As the number of car companies dwindled, so did the need to innovate. With Chrysler just a shadow of its former self, there are really only two domestic carmakers today, and they have spent much more time and money using their political clout to block efforts in Congress to force them to make better, more efficient and more socially responsible products, than they have devoted to actually competing in the marketplace.  They have become “too big to fail.”

So now we’re being asked to bail them out to the tune of tens of billions, and ultimately probably hundreds of billions of dollars.

Okay, I’m willing to agree that it is a good idea for the US to have a domestic car industry, but there is no reason why it should consist or two or three giant companies.

Let’s break these companies up into smaller enterprises, each making one nameplate, and let them compete.  With smaller, nimbler care companies, we would see quality electric cars at affordable prices in no time, and gas mileage would soar.

While we’re at it, let’s not stop there. The Federal Trade Commission and the Justice Department should conduct a broad study of the US economy, looking at every industry, with an eye to busting up every company that is deemed “too big to fail” because of the impact such a failure could have on the broader economy.

“Too big to fail” should mean “too big to exist.” It’s not just that giant companies put the economy at risk. Their size makes them way too powerful economically and politically, too. (Just look at how Microsoft, a company that has a mediocre product line, has been able to succeed in killing off its competition not by making a better mousetrap, but by simply crushing or buying up those firms that do make better ones. Politically, breaking up mega companies prevents such monopolistic behavior. It also creates more diversity of interest within each industry, thus providing openings for other political groups—like trade unions, environmentalists, etc.– to play companies off against each other on particular issues.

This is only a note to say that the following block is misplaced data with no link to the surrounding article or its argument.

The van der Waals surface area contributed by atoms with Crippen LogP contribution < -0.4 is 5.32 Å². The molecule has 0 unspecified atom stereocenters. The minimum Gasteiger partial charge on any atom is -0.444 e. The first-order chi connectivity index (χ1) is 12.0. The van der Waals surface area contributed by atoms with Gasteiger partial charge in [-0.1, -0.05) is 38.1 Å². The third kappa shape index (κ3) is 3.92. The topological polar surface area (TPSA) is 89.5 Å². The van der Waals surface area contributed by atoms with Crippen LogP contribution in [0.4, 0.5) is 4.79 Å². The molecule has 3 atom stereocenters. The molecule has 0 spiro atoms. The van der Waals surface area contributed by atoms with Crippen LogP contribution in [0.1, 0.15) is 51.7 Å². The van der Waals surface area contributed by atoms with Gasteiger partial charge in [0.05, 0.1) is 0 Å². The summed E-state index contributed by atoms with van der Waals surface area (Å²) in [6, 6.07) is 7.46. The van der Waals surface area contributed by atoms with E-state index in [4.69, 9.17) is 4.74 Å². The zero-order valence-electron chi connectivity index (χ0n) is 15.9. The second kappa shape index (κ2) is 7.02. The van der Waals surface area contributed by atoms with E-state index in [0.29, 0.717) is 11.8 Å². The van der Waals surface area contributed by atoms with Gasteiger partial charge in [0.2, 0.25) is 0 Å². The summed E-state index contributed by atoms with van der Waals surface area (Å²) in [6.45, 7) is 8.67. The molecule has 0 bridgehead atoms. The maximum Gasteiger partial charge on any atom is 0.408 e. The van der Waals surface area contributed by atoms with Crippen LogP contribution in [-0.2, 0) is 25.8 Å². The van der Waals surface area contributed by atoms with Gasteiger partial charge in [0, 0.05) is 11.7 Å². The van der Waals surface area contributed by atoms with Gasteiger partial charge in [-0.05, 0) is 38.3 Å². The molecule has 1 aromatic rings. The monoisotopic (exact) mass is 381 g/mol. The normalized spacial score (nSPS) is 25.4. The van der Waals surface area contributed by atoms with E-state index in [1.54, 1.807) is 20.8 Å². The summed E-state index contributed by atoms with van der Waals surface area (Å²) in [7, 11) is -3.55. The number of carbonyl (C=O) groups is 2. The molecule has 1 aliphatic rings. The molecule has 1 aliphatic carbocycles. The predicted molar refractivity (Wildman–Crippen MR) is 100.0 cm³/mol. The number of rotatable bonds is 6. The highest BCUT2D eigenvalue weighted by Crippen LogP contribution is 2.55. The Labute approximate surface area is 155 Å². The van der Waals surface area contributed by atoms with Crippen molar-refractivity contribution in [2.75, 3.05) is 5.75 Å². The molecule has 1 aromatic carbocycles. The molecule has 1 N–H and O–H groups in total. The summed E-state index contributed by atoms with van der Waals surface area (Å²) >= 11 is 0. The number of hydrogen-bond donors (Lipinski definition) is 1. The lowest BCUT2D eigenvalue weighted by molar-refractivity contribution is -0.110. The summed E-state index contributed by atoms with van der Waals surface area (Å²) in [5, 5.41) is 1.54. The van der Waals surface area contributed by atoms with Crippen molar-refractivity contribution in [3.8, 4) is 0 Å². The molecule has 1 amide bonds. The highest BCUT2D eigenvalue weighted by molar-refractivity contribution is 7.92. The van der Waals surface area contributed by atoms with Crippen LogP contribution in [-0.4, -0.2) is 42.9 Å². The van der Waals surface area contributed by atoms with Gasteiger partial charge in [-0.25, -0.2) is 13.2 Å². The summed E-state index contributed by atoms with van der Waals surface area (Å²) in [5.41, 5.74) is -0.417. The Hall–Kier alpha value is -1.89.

While we’re at it, let’s also break up the huge companies that dominate three crucial sectors of the economy, to the detriment of the public good: energy, media and the military. Does anyone doubt that the phenomenal rise in energy prices we have been experiencing is related directly to the mergers that have occurred over the last decade in the energy industry? Or that America’s endless wars, and its military budget—now equal in size to that of all other military budgets in the world combined—are a direct result of the dominance of several giant military companies—GE, Westinghouse, Boeing, Northrop-Grumman and Raytheon? Finally, if it weren’t for all those media mergers, we wouldn’t have newspapers closing down all over the place, and we wouldn’t have the homogenized, sanitized network news we’re stuck with now, either.

The tools are already at hand to tear all these anti-democratic, anti-social and uneconomic corporate monstrosities apart. So let’s fire up the legal chainsaws and start cutting them down to size.  Instead of bailout, we need to start hearing the word anti-trust in Washington.

DAVE LINDORFF is a Philadelphia-based journalist. His latest book is “The Case for Impeachment” (St. Martin’s Press, 2006 and now available in paperback). His work is available at www.thiscantbehappening.net

 

 

 

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Dave Lindorff is a founding member of ThisCantBeHappening!, an online newspaper collective, and is a contributor to Hopeless: Barack Obama and the Politics of Illusion (AK Press).